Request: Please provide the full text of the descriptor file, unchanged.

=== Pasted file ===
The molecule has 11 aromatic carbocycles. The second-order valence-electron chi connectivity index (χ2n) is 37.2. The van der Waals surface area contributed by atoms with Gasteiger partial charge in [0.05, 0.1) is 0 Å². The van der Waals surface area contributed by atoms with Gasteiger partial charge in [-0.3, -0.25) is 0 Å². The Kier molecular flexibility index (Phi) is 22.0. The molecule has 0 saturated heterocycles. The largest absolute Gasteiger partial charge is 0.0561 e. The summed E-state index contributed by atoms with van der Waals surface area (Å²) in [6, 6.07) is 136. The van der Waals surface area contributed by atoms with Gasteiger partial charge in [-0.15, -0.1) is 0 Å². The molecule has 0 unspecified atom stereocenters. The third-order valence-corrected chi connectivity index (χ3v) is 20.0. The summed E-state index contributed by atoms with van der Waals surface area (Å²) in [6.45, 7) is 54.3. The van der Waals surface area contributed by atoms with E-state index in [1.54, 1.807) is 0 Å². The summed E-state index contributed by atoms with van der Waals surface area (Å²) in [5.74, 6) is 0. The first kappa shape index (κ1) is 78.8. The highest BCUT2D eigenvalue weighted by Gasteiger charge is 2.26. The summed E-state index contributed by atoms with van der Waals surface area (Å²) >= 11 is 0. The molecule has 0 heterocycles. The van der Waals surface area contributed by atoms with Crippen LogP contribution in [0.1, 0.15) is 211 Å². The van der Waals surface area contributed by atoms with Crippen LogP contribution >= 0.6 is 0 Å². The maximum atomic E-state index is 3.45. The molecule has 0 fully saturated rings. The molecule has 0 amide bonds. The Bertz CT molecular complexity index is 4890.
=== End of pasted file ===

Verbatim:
The molecule has 11 aromatic carbocycles. The second-order valence-electron chi connectivity index (χ2n) is 37.2. The van der Waals surface area contributed by atoms with Gasteiger partial charge in [0.05, 0.1) is 0 Å². The van der Waals surface area contributed by atoms with Gasteiger partial charge in [-0.3, -0.25) is 0 Å². The Kier molecular flexibility index (Phi) is 22.0. The molecule has 0 saturated heterocycles. The largest absolute Gasteiger partial charge is 0.0561 e. The summed E-state index contributed by atoms with van der Waals surface area (Å²) in [6, 6.07) is 136. The van der Waals surface area contributed by atoms with Gasteiger partial charge in [-0.15, -0.1) is 0 Å². The molecule has 0 unspecified atom stereocenters. The third-order valence-corrected chi connectivity index (χ3v) is 20.0. The summed E-state index contributed by atoms with van der Waals surface area (Å²) in [6.45, 7) is 54.3. The van der Waals surface area contributed by atoms with E-state index in [1.54, 1.807) is 0 Å². The summed E-state index contributed by atoms with van der Waals surface area (Å²) in [5.74, 6) is 0. The first kappa shape index (κ1) is 78.8. The highest BCUT2D eigenvalue weighted by Gasteiger charge is 2.26. The summed E-state index contributed by atoms with van der Waals surface area (Å²) >= 11 is 0. The molecule has 0 heterocycles. The van der Waals surface area contributed by atoms with Crippen LogP contribution in [0.1, 0.15) is 211 Å². The van der Waals surface area contributed by atoms with Crippen LogP contribution >= 0.6 is 0 Å². The maximum atomic E-state index is 3.45. The molecule has 0 fully saturated rings. The molecule has 0 amide bonds. The Bertz CT molecular complexity index is 4890.